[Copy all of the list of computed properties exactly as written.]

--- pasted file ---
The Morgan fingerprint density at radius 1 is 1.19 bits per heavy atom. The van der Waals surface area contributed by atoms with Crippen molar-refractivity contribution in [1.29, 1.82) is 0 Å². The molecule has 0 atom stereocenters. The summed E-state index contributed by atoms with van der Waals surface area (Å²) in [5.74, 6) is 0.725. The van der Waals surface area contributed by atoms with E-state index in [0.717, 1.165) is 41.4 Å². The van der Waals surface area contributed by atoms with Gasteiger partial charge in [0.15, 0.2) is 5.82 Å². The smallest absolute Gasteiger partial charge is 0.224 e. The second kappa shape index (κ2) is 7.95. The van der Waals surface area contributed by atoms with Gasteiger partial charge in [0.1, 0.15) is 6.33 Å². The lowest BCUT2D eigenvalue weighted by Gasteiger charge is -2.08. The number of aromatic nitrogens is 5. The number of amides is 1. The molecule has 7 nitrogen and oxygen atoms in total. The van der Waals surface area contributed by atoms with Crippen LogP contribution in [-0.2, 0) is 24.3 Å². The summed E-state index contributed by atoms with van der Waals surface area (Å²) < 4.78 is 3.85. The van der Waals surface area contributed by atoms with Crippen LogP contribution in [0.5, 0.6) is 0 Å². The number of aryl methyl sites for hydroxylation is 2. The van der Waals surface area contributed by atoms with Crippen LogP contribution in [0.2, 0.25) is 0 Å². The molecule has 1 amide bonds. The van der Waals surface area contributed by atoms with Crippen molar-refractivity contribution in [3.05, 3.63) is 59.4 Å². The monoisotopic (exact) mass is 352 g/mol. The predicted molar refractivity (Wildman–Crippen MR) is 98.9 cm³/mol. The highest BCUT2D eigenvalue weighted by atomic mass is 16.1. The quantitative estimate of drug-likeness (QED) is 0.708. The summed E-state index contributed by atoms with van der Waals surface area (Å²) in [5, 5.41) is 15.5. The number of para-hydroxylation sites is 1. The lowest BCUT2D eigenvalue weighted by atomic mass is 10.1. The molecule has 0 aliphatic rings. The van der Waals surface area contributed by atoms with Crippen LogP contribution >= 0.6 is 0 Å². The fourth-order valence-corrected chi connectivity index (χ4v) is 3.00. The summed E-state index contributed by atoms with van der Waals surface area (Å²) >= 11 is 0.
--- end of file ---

The Morgan fingerprint density at radius 1 is 1.19 bits per heavy atom. The van der Waals surface area contributed by atoms with Crippen molar-refractivity contribution in [1.29, 1.82) is 0 Å². The molecule has 0 atom stereocenters. The summed E-state index contributed by atoms with van der Waals surface area (Å²) in [5.74, 6) is 0.725. The van der Waals surface area contributed by atoms with E-state index in [0.717, 1.165) is 41.4 Å². The van der Waals surface area contributed by atoms with Gasteiger partial charge in [0.15, 0.2) is 5.82 Å². The smallest absolute Gasteiger partial charge is 0.224 e. The second kappa shape index (κ2) is 7.95. The van der Waals surface area contributed by atoms with Gasteiger partial charge in [0.1, 0.15) is 6.33 Å². The lowest BCUT2D eigenvalue weighted by Gasteiger charge is -2.08. The number of aromatic nitrogens is 5. The number of amides is 1. The molecule has 7 nitrogen and oxygen atoms in total. The van der Waals surface area contributed by atoms with Crippen LogP contribution in [-0.2, 0) is 24.3 Å². The summed E-state index contributed by atoms with van der Waals surface area (Å²) < 4.78 is 3.85. The van der Waals surface area contributed by atoms with Crippen LogP contribution in [0.5, 0.6) is 0 Å². The number of aryl methyl sites for hydroxylation is 2. The van der Waals surface area contributed by atoms with Crippen LogP contribution in [0.2, 0.25) is 0 Å². The molecule has 1 amide bonds. The van der Waals surface area contributed by atoms with Crippen molar-refractivity contribution in [3.05, 3.63) is 59.4 Å². The monoisotopic (exact) mass is 352 g/mol. The predicted molar refractivity (Wildman–Crippen MR) is 98.9 cm³/mol. The highest BCUT2D eigenvalue weighted by atomic mass is 16.1. The quantitative estimate of drug-likeness (QED) is 0.708. The summed E-state index contributed by atoms with van der Waals surface area (Å²) in [5, 5.41) is 15.5. The number of para-hydroxylation sites is 1. The lowest BCUT2D eigenvalue weighted by atomic mass is 10.1. The molecule has 0 aliphatic rings. The van der Waals surface area contributed by atoms with Crippen LogP contribution >= 0.6 is 0 Å². The fourth-order valence-corrected chi connectivity index (χ4v) is 3.00. The summed E-state index contributed by atoms with van der Waals surface area (Å²) >= 11 is 0.